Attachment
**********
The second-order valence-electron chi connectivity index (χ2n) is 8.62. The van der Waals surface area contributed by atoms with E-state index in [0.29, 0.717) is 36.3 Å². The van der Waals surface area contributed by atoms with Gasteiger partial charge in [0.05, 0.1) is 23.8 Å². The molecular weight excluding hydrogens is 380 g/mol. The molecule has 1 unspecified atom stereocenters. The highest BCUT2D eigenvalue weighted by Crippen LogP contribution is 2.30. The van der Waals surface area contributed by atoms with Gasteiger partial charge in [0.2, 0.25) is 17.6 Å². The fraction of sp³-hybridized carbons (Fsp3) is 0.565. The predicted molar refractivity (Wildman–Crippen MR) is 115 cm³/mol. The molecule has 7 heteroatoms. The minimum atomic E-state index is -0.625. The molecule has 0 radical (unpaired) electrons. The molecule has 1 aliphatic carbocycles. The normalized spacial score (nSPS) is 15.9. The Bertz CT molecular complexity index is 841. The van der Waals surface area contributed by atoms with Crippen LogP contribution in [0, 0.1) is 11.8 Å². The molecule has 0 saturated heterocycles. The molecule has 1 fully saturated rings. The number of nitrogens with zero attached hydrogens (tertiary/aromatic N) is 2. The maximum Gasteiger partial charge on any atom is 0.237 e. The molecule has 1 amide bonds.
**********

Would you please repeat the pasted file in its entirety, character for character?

The second-order valence-electron chi connectivity index (χ2n) is 8.62. The van der Waals surface area contributed by atoms with E-state index in [0.29, 0.717) is 36.3 Å². The van der Waals surface area contributed by atoms with Gasteiger partial charge in [0.05, 0.1) is 23.8 Å². The molecular weight excluding hydrogens is 380 g/mol. The molecule has 1 unspecified atom stereocenters. The highest BCUT2D eigenvalue weighted by Crippen LogP contribution is 2.30. The van der Waals surface area contributed by atoms with Gasteiger partial charge in [0.2, 0.25) is 17.6 Å². The fraction of sp³-hybridized carbons (Fsp3) is 0.565. The predicted molar refractivity (Wildman–Crippen MR) is 115 cm³/mol. The molecule has 7 heteroatoms. The minimum atomic E-state index is -0.625. The molecule has 0 radical (unpaired) electrons. The molecule has 1 aliphatic carbocycles. The normalized spacial score (nSPS) is 15.9. The Bertz CT molecular complexity index is 841. The van der Waals surface area contributed by atoms with Crippen LogP contribution in [0, 0.1) is 11.8 Å². The molecule has 0 saturated heterocycles. The molecule has 1 fully saturated rings. The number of nitrogens with zero attached hydrogens (tertiary/aromatic N) is 2. The maximum Gasteiger partial charge on any atom is 0.237 e. The molecule has 1 amide bonds.